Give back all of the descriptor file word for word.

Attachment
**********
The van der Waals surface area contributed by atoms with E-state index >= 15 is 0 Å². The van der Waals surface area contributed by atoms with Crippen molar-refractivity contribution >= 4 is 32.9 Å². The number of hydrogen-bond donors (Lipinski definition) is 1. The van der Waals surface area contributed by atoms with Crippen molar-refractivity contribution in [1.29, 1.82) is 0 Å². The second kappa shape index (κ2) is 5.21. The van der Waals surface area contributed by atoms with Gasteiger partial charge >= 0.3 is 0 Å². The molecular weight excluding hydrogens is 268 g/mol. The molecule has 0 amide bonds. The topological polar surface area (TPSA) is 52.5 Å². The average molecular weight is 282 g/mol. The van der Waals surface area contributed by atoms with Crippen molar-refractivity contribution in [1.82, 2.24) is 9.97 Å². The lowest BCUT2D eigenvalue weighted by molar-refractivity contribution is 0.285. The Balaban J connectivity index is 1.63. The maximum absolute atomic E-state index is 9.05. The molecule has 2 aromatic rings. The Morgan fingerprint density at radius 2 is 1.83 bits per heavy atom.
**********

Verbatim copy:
The van der Waals surface area contributed by atoms with E-state index >= 15 is 0 Å². The van der Waals surface area contributed by atoms with Crippen molar-refractivity contribution >= 4 is 32.9 Å². The number of hydrogen-bond donors (Lipinski definition) is 1. The van der Waals surface area contributed by atoms with Crippen molar-refractivity contribution in [1.29, 1.82) is 0 Å². The second kappa shape index (κ2) is 5.21. The van der Waals surface area contributed by atoms with Gasteiger partial charge >= 0.3 is 0 Å². The molecular weight excluding hydrogens is 268 g/mol. The molecule has 0 amide bonds. The topological polar surface area (TPSA) is 52.5 Å². The average molecular weight is 282 g/mol. The van der Waals surface area contributed by atoms with Crippen molar-refractivity contribution in [1.82, 2.24) is 9.97 Å². The lowest BCUT2D eigenvalue weighted by molar-refractivity contribution is 0.285. The Balaban J connectivity index is 1.63. The maximum absolute atomic E-state index is 9.05. The molecule has 2 aromatic rings. The Morgan fingerprint density at radius 2 is 1.83 bits per heavy atom.